Key
No. Overall reign number
Reign Reign number for the specific team—reign numbers for the individuals are in parentheses, if different
Days Number of days held
No. Champion Championship change Reign statistics Notes Ref.
Date Event Location Reign Days
World Wrestling Federation (WWF)
1 Princess Victoria and Velvet McIntyre May 13, 1983 House show Calgary, Alberta, Canada 1 574 McIntyre and Princess Victoria were the reigning World Women's Tag Team Champions upon the WWF's withdrawal from the National Wrestling Alliance and were recognized as the first WWF Women's Tag Team Champions. The team's first match in the WWF took place on April 4, 1984, in Rochester, New York. [3]
2 Desiree Petersen and Velvet McIntyre December 7, 1984 House show Pittsburgh, PA 1
(1, 2)
237 Princess Victoria suffered a career-ending neck injury on September 1, 1984, in Philadelphia, Pennsylvania. Petersen took her place as McIntyre's partner. This was considered a second reign for McIntyre. [3][6][7]
3 The Glamour Girls
(Judy Martin and Leilani Kai)
August 1, 1985 House show Cairo, Egypt 1 906 [3]
4 The Jumping Bomb Angels
(Itsuki Yamazaki and Noriyo Tateno)
January 24, 1988 Royal Rumble Hamilton, Ontario, Canada 1 136 This was a two out of three falls match. [8]
5 The Glamour Girls
(Judy Martin and Leilani Kai)
June 8, 1988 House show Ōmiya-ku, Saitama, Japan 2 251 The Glamour Girls won the championship by countout.
Deactivated February 14, 1989 The championship was abandoned to WWE Women's Tag Team Championship.

Combined reigns[edit]

By team[edit]

Rank Team No. of
reigns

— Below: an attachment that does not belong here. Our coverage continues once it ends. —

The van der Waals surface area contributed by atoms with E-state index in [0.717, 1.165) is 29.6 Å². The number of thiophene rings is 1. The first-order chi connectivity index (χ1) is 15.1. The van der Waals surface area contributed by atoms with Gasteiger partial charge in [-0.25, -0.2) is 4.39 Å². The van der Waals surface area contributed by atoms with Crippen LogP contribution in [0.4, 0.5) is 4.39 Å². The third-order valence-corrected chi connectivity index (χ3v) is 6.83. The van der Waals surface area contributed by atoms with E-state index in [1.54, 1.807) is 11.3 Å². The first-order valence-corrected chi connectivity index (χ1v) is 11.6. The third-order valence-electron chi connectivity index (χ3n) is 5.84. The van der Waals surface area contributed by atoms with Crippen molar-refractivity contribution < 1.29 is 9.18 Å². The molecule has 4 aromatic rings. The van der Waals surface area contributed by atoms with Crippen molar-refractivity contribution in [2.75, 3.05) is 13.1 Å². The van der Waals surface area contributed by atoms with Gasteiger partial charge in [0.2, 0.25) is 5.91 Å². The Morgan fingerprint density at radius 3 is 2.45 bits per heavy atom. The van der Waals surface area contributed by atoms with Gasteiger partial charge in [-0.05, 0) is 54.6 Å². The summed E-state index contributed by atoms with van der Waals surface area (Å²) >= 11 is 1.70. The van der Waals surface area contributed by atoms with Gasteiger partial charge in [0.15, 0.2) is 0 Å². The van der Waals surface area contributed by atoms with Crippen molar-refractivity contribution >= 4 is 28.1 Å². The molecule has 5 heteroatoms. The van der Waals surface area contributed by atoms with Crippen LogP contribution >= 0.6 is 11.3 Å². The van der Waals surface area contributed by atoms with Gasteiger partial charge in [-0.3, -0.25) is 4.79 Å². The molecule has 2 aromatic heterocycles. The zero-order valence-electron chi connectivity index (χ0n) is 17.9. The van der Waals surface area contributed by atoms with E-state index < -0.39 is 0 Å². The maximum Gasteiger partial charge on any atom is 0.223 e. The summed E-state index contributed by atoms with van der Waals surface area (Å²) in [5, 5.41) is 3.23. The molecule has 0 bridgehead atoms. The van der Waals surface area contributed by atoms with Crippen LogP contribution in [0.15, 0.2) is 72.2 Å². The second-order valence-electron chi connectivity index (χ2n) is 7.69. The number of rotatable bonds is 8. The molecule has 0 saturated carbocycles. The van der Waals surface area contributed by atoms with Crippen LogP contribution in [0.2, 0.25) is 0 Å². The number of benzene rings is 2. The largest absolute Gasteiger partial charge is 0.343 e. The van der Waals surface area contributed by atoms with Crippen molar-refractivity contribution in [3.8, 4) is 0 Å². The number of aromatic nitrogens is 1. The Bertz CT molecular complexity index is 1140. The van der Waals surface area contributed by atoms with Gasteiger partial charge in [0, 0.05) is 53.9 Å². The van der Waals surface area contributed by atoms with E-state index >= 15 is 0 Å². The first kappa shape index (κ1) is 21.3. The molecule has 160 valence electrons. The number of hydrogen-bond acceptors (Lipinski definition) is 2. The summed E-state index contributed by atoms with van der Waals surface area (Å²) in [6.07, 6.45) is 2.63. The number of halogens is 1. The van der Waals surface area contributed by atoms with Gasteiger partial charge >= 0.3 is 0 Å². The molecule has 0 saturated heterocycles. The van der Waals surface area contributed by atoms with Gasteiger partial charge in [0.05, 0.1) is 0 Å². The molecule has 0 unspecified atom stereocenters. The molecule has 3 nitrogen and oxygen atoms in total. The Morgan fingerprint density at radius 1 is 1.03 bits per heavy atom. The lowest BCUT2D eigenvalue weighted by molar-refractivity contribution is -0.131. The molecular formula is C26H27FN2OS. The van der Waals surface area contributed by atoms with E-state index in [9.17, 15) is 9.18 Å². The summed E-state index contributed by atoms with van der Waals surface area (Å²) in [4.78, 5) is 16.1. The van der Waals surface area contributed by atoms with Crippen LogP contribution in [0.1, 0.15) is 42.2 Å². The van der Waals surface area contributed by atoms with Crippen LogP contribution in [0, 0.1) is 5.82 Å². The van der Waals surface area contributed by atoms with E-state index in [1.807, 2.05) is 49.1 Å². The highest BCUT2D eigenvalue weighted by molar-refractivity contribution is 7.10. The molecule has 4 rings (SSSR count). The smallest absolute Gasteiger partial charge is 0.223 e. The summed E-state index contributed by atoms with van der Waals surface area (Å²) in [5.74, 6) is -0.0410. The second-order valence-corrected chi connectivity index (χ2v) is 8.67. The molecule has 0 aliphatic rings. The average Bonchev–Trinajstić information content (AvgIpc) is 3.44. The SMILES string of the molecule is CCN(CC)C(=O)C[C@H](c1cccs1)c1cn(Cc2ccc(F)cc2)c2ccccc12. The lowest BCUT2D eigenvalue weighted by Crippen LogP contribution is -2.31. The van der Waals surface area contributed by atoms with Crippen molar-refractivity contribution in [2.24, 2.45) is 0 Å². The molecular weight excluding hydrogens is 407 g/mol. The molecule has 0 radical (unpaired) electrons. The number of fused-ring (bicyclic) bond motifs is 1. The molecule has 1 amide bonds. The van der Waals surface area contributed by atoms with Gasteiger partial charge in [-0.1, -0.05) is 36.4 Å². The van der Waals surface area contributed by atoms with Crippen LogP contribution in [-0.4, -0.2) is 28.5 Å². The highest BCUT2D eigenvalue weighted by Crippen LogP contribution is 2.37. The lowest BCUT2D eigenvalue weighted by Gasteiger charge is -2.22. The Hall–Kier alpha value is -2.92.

Combined
days
1 The Glamour Girls
(Judy Martin and Leilani Kai)
2 1,157
2 Princess Victoria and Velvet McIntyre 1 574
3 Desiree Petersen and Velvet McIntyre 1 237
4 The Jumping Bomb Angels
(Itzuki Yamazaki and Noriyo Tateno)
1 136

By wrestler[edit]

Rank Wrestler No. of
reigns
Combined
days
1 Leilani Kai 2 1,157
Judy Martin
3 Velvet McIntyre 2 811
4 Princess Victoria 1 574
5 Desiree Petersen 1 237
6 Itzuki Yamazaki 1 136
Noriyo Tateno

See also[edit]

References[edit]

  1. ^ The Jumping Bomb Angels vs. The Glamour Girls: Prime Time Wrestling, Aug. 8, 1987 Archived March 10, 2016, at the Wayback Machine Ventura: "Judy Martin continues to interrupt the 3-count, I believe the Japanese girls would've been world champions."
  2. ^ Royal Duncan and Gary Will (2006). Wrestling Title Histories (4th ed.). Archeus Communications. ISBN 0-9698161-5-4.
  3. ^ a b c d Nevada, Vance (June 30, 2005). "Results for Velvet McIntyre". SLAM! Wrestling. Archived from the original on June 30, 2012. Retrieved November 2, 2008.{{cite web}}: CS1 maint: unfit URL (link)
  4. ^ "Bring It Back!: Women's Tag Titles". World Wrestling Entertainment. January 5, 2012. Archived from the original on December 25, 2018. Retrieved June 27, 2012.
  5. ^ "Vince McMahon announces WWE women's tag team titles, John Cena's return at Raw Christmas show". CBS Sports. December 25, 2018. Archived from the original on January 15, 2019. Retrieved January 14, 2018.
  6. ^ Oliver, Greg (July 29, 2011). "Princess Victoria: A career cut short". SLAM! Wrestling. Archived from the original on January 15, 2013. Retrieved August 11, 2011.{{cite web}}: CS1 maint: unfit URL (link)
  7. ^ Cawthon, Graham. "1984 WWF Ring Results". The History of WWE. Archived from the original on July 22, 2017. Retrieved August 11, 2011.
  8. ^ "Royal Rumble 1988 official results". WWE. Archived from the original on January 12, 2006. Retrieved May 29, 2008.